The most entertaining of these, of course, is Daniel’s excursion into nerd culture, playing a game of Dungeons & Dragons with the geeks after spending time with them in the “paradise” of the AV room – a beautiful metaphor for the enlightened world Sam, Daniel and company enter in that small, drab-looking room. It’s the place where the freak and geek come together, where Sam finally realizes its ok to be a nerd (something that he’s still struggling with, even after dumping Cindy) and Daniel can finally find a place where he feels cool and/or wanted (even Kim doesn’t want to hear his complaining anymore, walking out on him in their only scene together). It’s also a place where the social lines of the lunchroom and the classroom are blurred: under the same roof, it’s much easier for them to reach across the proverbial table and become friends, if only for a brief moment.
So while Sam’s learning to be himself and Daniel’s learning to be Carlos the dwarf, the episode focuses most of its real attention on Nick and Lindsey, two people realizing a lot of what they’re doing in ‘Discos and Dragons’ is a mistake. For all her bomber jacket wearing, Lindsey still can’t escape her former identity, and her good grades “curse” her into being accepted into a University of Michigan summer program for high school students with “bright futures” (like being the next biology teacher at McKinley High, hardly a job anyone is fighting over). Lindsey views it as a curse, moping around while her father pushes her to attend, and Kim laments the fact that she gets an all-expenses-paid ticket out of town, while she’s stuck at home with her shitty family and Daniel Desario to spend her summer with.
The pressure builds and builds on Lindsey, until she hears the two Deadheads she met in the previous episode talking about a Grateful Dead concert and how it changed their lives, enticing Lindsey to join them and give up the straight-edge life once and for all. It’s an escape, and even though it may not be the one Lindsey’s looking for, it’s the one she gets: and after spending an afternoon listening to an album in her bedroom, it’s pretty clear that her mind is all but made up.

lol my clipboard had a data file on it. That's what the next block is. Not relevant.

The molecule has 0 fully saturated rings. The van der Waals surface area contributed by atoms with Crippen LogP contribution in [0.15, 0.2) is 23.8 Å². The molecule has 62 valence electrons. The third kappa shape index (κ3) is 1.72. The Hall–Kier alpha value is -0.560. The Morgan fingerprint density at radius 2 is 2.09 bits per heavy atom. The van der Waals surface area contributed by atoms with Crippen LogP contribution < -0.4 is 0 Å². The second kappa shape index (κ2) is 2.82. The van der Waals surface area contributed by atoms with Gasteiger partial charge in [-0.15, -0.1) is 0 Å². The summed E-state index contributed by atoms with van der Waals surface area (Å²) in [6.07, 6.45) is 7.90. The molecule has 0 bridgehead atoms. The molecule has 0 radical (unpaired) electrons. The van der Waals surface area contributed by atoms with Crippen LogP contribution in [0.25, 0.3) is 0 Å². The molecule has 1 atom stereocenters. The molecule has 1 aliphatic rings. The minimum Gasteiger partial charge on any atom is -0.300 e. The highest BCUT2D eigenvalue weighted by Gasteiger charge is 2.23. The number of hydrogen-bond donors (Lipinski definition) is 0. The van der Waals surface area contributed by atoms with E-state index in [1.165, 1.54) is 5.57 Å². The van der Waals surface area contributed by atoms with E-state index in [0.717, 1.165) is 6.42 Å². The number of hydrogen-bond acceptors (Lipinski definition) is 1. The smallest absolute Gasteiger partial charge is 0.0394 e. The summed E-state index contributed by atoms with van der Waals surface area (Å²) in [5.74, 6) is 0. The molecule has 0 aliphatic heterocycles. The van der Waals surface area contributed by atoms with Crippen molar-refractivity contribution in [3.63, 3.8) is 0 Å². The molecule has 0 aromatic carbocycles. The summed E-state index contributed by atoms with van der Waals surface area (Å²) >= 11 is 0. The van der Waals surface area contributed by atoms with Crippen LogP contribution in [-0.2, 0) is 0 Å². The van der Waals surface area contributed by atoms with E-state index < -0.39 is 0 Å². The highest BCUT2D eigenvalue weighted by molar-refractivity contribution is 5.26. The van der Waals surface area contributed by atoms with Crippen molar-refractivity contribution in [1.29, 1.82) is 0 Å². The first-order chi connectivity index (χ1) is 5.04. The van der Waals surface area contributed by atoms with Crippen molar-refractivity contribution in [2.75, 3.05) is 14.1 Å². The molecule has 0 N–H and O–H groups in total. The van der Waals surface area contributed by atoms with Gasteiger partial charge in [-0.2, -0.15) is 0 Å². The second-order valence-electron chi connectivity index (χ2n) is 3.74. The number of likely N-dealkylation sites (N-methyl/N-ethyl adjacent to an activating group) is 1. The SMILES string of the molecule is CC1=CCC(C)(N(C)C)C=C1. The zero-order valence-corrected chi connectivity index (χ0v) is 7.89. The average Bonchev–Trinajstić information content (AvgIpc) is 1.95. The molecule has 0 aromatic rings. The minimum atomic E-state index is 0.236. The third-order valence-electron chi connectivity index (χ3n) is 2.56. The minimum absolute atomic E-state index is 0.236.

That is, until she sits down and talks to Nick – but before we talk about that scene (one of the show’s best), let’s rewind to the opening scene, which sees the freaks walk into the bowling alley to heckle the disco club operating in the back. Turns out Nick was in the back with his new girlfriend Sara (Lizzy Caplan returns!), who taught him the hustle in under an hour, you guys! Of all the characters trying on new lives in this episode, Nick’s might be the most ridiculous, decked out in shiny silk shirts and hip-hugging bell-bottoms, strutting around the club (that’s about to close, as Ken finds out later while he’s getting thrown out).
Ironically, he’s really good at it: but like Lindsey and her ability to do well in school (“I don’t even study that much”, she pleads to Mr. Rosso at one point), Nick doesn’t want to be a good disco dancer. He knows he can’t be the best – and by the end of the episode, both him and Lindsey know he’s dating Sara for the wrong reasons, even if she’s doing more good for him than Lindsey did (he quits smoking for Sara, something he could never do for Lindsey, even when she encouraged the idea). In the end, she turns out to be a mini version of Nick (super obsessed with him since 6th grade, cognizant of his intense, obvious crush on Lindsey), and he probably doesn’t win the disco contest either, reminding us that while new identities can take us in exciting, positive new directions (a clean, studious Nick is better than drummer, stoner Nick, by all means) they still come with the same shitty realities that all other endeavors in life take.